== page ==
Dzigan and Shumacher’s sojourn in the Soviet Union began in February 1940 and lasted seven years. In his autobiography, Dzigan dedicates considerable space to this period–more than forty percent of the book–evidencing the strong influence that this period had on his and Shumacher's lives and work. The autobiography includes reviews from the Soviet press, interviews with the artists, witticisms,and skits devoted to life in the Soviet Union. These materials allow us to form a vivid picture of this vital period of the duo's development.
In February 1940, five months after their arrival, Dzigan and Shumacher were appointed artistic directors of Der bialystoker minyatur teater (The Białystok Miniature Theatre), which was supported by Minsk’s department of culture. Broderzon, Moyshe Nudelman and Y.S. Goldstein wrote most of the scripts; Shaul Berezowsky served as the composer and orchestra conductor; Adam Umansky, a member of the Communist Party, was the administrative and general director. All the actors, as well as seven of the eight musicians who played for the theatre, were Jewish refugees from Poland. Only one musician was — “mysteriously” — a non-Jew from Białystok.
Until its dissolution in 1941, Der bialystoker minyatur teater performed the revues Zingendik un tantsndik (Singing and Dancing) and Rozhinkes mit mandlen (Raisins and Almonds) as part of a tour that included stops in Moscow, Leningrad, Lwów, Odessa, Kiev, Khar’kov, Minsk, Bobruisk, Nikolaev, Baku, Yerevan, and Tbilisi. The Taganrog Aviation College also hosted them, and they also performed special shows for Russian army squads. The troupe enjoyed great success. In Moscow, for example, they gave eight standing-room-only performances at the Hermitage Theatre Hall. In Nikolaev, leading cultural and civic figures welcomed the troupe upon their arrival at the train station.
The rhetoric used in the meetings that troupe members had with government officials, as well as in reviews in the press, presented Dzigan and Shumacher’s theatre as a symbol of the Red Army victory over the Polish enemy and bourgeois society. The name Białystok, used as part of the theatre company’s official name, was a reference not to the theatre troupe’s origins, but was a clear symbol of the fact that this was a theatre from an annexed city, a theatre of refugees, a theatre of “liberated Polish Jews.”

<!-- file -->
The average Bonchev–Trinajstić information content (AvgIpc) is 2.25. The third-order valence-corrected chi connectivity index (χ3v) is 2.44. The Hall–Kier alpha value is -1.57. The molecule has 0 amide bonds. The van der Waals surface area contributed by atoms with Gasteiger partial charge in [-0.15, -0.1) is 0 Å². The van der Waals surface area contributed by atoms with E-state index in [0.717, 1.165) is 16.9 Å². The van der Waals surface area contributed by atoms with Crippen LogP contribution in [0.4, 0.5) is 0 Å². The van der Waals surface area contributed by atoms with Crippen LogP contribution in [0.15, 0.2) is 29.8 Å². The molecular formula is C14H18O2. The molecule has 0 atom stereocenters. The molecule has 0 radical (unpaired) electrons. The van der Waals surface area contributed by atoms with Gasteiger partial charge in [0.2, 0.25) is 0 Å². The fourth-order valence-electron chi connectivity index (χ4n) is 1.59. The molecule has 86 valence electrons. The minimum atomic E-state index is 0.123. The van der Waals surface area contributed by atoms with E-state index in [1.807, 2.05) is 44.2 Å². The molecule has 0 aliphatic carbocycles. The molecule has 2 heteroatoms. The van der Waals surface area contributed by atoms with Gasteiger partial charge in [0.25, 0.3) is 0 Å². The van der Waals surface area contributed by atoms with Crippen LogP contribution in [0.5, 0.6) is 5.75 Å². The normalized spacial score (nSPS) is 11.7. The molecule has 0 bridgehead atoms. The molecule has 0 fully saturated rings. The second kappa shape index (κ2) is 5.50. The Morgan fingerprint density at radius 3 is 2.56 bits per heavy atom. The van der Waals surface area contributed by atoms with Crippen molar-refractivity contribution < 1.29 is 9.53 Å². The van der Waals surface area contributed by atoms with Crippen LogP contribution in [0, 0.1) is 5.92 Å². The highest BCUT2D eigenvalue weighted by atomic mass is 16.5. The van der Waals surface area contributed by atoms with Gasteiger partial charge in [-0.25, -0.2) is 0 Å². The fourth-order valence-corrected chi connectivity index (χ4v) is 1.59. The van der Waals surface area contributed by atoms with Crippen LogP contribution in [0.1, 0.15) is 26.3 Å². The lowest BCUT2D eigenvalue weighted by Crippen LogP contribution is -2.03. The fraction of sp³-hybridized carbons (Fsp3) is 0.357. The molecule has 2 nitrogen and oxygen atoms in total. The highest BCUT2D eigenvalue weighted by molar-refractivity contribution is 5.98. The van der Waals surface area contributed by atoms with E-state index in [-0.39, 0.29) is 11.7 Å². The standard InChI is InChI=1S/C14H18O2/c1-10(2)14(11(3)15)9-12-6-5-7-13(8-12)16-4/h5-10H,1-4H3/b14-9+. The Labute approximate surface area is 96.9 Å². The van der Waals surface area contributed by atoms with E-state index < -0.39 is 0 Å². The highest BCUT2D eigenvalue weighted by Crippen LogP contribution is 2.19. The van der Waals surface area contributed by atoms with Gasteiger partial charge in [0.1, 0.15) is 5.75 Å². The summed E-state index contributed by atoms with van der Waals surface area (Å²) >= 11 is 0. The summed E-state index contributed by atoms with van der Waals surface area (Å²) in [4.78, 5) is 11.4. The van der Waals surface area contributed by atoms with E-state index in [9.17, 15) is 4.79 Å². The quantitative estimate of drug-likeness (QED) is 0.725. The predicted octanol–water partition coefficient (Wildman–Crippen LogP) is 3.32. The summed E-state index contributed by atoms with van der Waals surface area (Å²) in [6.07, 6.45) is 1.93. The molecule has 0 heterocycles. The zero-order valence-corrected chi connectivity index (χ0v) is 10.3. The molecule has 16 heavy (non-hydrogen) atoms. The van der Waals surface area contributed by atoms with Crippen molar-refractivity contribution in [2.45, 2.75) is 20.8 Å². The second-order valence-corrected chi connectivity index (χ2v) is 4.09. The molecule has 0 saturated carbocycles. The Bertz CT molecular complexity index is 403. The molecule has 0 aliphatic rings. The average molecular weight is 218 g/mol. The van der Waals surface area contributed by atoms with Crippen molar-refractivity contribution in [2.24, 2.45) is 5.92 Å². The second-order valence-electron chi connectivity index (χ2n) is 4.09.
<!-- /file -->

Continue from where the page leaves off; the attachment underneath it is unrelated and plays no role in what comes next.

These Soviet institutions demanded that troupe members make changes to their programs’ content and to the physical appearances of the actors and characters, and to reshape their cultural identity. In every city where the theatre performed, it had to get approval from the local censorship committee. As a result, the repertoire changed, presenting only neutral content, primarily skits based on popular Russian and Jewish songs. In these new political circumstances, satire could no longer refer to local political, economic, and social realities. Instead of creating political satire aimed at the objects of their choosing, all their talent had to be redirected to show that those responsible for all the trouble of the Soviets were the surrounding countries. Dzigan and Shumacher could only be critical of the English, the French, the Americans, and themselves: Jewish refugees “liberated” from “capitalist Poland.” The humorist working in such a political system, concluded Dzigan, had no alternative other than to “shoot rubber bullets at false targets.”
This article is an excerpt from my book The Stage as a Temporary Home - On Dzigan and Shumacher’s Theater (1927-1980) [Hebrew], published by Magnes University Press in 2017.